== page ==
FAFSA Facts: What you Need to Know about the Free Application for Federal Student Aid.
Contemplating the costs of today’s higher education can surely make college-bound students- and especially their parents- lose sleep at night. But take comfort in knowing that the United States offers over eighty billion dollars in federal aid for students each year. A helpful chunk of that aid is likely available to fund your educational goals.
It’s important to know that the financial aid process can start even BEFORE you have been officially accepted by a college, and the process begins with a few sheets of paper called FAFSA.
FAFSA, the Free Application for Federal Student Aid, is the crucial first step towards financing your college education. All federal grants, loans, and work-study programs, as well as many private forms of financial aid, are based upon your FAFSA application.
FAFSA needs to be submitted as early as possible (typically January) in the school year you plan to attend college. If, for example, you expect to start college in September 2008, then you must submit your FAFSA in January of that same year (2008).
FAFA is a fairly straight-forward form that requests information about you and your parents’ financial situation, such as assets you (and your parents) currently have, as well as how much money you (and your parents) earned in the previous year. If you (and/or your parents) have not filed your previous year’s federal tax return, it is okay to estimate the information from the W2 forms you should have received from employers by this time.
TIP: Be prepared!
You may have to wait to receive W-2 forms from each employer you (and/or your parents) worked for in the previous year. Fortunately, much of the FAFSA can be completed without that information- fill in as much as you can ahead of time, so you can immediately focus on the financial information once you get your W-2’s (and by law, employers must give you your W-2’s by the end of January).
(NOTE: There are situations in which your parents’ information is not required, such as in the case of students who are not claimed as dependents on their parents’ income tax return.)
FAFSA also requires you specify the college you plan to attend. It’s okay if you have not yet been accepted, and it’s perfectly fine if you list more than one college you have applied to. College names are necessary for FAFSA processors to determine the total cost of attending school, and that amount can vary wildly from college to college.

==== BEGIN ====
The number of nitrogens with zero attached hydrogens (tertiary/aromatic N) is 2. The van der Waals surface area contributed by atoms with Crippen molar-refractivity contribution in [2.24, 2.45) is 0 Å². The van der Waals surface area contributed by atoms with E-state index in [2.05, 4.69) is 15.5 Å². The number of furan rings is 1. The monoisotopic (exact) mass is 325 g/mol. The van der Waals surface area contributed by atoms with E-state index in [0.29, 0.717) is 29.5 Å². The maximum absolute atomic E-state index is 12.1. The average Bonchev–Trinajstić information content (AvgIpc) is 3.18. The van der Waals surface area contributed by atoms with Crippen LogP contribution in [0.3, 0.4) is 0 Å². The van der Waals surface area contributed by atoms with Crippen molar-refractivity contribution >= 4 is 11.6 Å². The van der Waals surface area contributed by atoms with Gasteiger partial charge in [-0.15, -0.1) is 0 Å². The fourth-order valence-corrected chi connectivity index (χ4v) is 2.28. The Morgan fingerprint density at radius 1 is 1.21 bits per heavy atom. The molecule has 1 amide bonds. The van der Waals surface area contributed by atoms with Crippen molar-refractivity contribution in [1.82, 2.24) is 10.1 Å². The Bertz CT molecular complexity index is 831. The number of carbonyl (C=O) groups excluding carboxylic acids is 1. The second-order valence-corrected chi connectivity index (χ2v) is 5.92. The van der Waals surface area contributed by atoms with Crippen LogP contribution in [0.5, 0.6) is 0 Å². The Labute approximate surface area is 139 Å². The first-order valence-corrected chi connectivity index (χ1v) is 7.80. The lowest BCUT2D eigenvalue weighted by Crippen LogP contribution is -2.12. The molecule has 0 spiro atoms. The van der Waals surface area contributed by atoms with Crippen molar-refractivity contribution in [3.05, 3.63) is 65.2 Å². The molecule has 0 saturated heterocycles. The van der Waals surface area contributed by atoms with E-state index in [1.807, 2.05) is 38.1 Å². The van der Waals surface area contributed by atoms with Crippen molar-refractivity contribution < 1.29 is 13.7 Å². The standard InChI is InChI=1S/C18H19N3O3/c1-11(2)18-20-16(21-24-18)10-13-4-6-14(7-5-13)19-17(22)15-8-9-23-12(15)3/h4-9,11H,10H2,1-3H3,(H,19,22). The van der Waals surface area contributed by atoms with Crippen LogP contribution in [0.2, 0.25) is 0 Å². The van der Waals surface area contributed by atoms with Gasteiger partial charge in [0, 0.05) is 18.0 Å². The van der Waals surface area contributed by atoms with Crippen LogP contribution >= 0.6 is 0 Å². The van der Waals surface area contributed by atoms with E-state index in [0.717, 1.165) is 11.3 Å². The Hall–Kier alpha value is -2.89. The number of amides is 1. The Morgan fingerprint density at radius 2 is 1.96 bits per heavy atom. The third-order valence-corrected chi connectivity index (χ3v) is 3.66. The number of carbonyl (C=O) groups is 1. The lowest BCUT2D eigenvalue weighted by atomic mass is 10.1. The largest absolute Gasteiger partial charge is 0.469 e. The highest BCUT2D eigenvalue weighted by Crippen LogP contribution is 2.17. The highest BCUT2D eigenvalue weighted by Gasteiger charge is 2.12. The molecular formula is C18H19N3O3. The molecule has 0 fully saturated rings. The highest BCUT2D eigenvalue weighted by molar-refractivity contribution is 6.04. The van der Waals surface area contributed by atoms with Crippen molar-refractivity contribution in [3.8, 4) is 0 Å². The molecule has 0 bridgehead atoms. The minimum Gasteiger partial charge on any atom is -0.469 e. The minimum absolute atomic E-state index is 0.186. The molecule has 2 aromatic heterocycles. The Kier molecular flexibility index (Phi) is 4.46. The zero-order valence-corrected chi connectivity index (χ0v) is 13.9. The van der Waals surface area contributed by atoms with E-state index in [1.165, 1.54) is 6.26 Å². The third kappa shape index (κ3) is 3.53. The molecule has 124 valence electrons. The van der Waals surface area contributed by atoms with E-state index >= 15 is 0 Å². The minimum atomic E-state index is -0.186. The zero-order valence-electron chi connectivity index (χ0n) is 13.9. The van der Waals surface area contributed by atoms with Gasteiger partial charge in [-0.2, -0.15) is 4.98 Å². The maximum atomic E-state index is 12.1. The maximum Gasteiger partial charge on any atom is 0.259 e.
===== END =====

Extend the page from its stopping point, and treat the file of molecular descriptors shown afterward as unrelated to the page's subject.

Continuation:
FAFSA can be submitted by a traditional paper form, which you can obtain at your library or through your college’s financial aid department, or electronically through the FAFSA website (http://www.fafsa.ed.gov/).
If you have questions while completing your FAFSA application, there are many resources for finding assistance:
FAFSA website- (http://www.fafsa.ed.gov/)
FAFA toll-free help line: 1-800-4-FED-AID (1-800-433-3243)
FAFSA email customer service: [email protected]
When your submitted FAFSA is processed, you will receive a SAR (or Student Aid Report). Your SAR summarizes the information you have provided, so that you may correct it if necessary. It also contains an extremely important number- your EFC, or Expected Family Contribution. Your EFC estimates how much you and your parents can reasonably afford to pay towards education costs for that school year. In turn, your EFC determines the amount of federal aid you are eligible for- the lower your EFC number, the better!
(NOTE: Take heart in knowing your EFC number is not necessarily an actual amount of cash you will have to pay; your college’s financial aid office can help you with private loans and other sources of funding to meet the difference.)
Finally, FAFSA will forward your SAR to the college(s) you have named on your form, so that the individual school(s) may prepare financial aid packages. Depending on your personal financial need, your package will typically be a combination of federal grants, loans, and work-study. The staff of your college’s financial aid department are generally very helpful, and will assist you at virtually any step of the way.
All in all, FAFSA is the first and most important step on the road towards financing your college education. Your first and most important responsibility in the federal student aid process is making sure you submit your FAFSA form accurately and on time!